The weather this year has been pretty uninspiring on the whole. The winter saw us on a repeated loop through cold > snow > rain > glimmer of hope from February through to May. In early June, things started to perk up a bit, but with temperatures still sitting in the low teens. Suddenly though, less than a fortnight ago, the sun arrived. Now, my it is scorching! So much so that we seem to be at the other end on the spectrum. Trains are now stiflingly hot, work clothes feel binding and uncomfortable, sleeping is disturbed and muggy.
Seems, in true British style, we go from one extreme to the other. Memories of my childhood make me think of seasons which gradually progressed in to each other. It would gradually get warmer so, when the sun hit, you were better prepared to cope with it. These days it feels as though we go from winter to summer with almost the flick of a switch. Perhaps they are just slightly distorted child memories though. Perhaps it has always been this way.
It is nice to have some sun though and the garden is thriving, if a little parched. I haven’t been out with my camera yet this year. If my memory doesn’t fail me, I shall have to try and take some snaps later on this evening. We went to Hatfield House a couple of weekends ago though and I took some shots there – on revado as usual.
Living in Britain, rain is common place. We either have none of it for ages and have fears of droughts and stand pipes. Or we have deluges of it come spring, autumn, winter or (most likely) summer and we end up feeling continually soggy! So, I appreciate the want and need to try and stay dry when it rains. But, oh, I really hate umbrellas.
Being a person of height (I’m 6ft or there abouts), I am at ‘eye-gouging’ height for the average Brit wielding an umbrella. Waiting at the traffic crossing enroute to the tube this evening, I got hit in the shoulder, face or head by no less that 4 umbrellas. These were being driven by women frantically trying to get back in to the dry. But this is not isolated to the female gender, oh no. Worse are usually the guys with short cut hair and rain macs who insist on using a golf umbrella to protect their waterproof jacket and <1cm locks. Hmmm. I will be honest, on extreme occasions I have used an umbrella: some truly torrential rain we had last summer and when going to a 'do' and smart waterproof garb was not readily available. But, for the most part, I use another wonderful invention which I feel should be a mandatory purchase for everyone: a waterproof jacket with a hood!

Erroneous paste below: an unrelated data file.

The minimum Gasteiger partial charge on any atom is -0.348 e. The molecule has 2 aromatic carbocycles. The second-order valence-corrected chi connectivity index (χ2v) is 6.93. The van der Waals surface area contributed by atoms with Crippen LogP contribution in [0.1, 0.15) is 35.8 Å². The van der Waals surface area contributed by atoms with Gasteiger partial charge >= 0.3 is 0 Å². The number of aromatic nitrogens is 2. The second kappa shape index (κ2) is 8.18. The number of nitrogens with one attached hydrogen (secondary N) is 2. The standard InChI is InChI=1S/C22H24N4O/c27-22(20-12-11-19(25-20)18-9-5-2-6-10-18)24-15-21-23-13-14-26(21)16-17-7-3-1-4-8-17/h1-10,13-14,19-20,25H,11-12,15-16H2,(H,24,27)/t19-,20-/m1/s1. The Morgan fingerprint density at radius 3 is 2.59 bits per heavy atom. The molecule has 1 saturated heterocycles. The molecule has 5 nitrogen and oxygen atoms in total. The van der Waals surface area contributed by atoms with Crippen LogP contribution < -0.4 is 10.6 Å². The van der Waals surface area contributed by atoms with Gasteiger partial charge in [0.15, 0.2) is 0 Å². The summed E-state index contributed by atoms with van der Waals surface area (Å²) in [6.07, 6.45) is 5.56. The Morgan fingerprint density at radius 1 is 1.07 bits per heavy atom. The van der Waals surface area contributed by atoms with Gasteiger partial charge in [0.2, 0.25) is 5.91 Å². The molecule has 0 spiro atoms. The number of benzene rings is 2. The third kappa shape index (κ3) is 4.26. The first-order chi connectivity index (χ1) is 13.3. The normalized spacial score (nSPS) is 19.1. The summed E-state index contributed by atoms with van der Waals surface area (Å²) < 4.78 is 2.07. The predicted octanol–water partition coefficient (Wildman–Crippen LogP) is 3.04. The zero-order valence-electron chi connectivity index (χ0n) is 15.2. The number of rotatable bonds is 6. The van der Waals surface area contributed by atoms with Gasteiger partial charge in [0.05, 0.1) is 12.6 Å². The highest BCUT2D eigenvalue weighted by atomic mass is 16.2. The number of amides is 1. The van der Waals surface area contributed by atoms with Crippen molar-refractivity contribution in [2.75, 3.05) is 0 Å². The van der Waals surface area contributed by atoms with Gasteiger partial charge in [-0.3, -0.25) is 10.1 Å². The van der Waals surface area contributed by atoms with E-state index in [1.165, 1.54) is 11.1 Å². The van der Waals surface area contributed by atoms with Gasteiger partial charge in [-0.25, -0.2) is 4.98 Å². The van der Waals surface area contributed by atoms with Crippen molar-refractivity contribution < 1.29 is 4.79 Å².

It is the middle of March and it is snowing. SNOWING! Perhaps I shouldn’t be so surprised but last week we were almost in spring, or so we thought. It was just starting to feel milder and get lighter in the morning. Then, BAMN, this week it got cold again, the wind picked up and then this morning I look out to see flakes of the white stuff falling. Typical when I am back in an early morning crew at rowing tomorrow. Thermals at the ready…
So, I want to put the weather in to Room 101, letting the spring and the sunshine come forth. Everyone really needs it!
It’s a difficult time of year for training. The weather is not at it’s best and there is nothing harder than forcing myself out in to the dark and cold conservatory to erg. Or out of the house and down to water training after work. Or out of bed early on a Saturday to de-ice the car for weekend outings. I enjoy my rowing and my exercise, but with just the rigmarole of getting to and from work in the cold, as well as doing normal house-hold tasks, I find my energy lagging at the start of the year.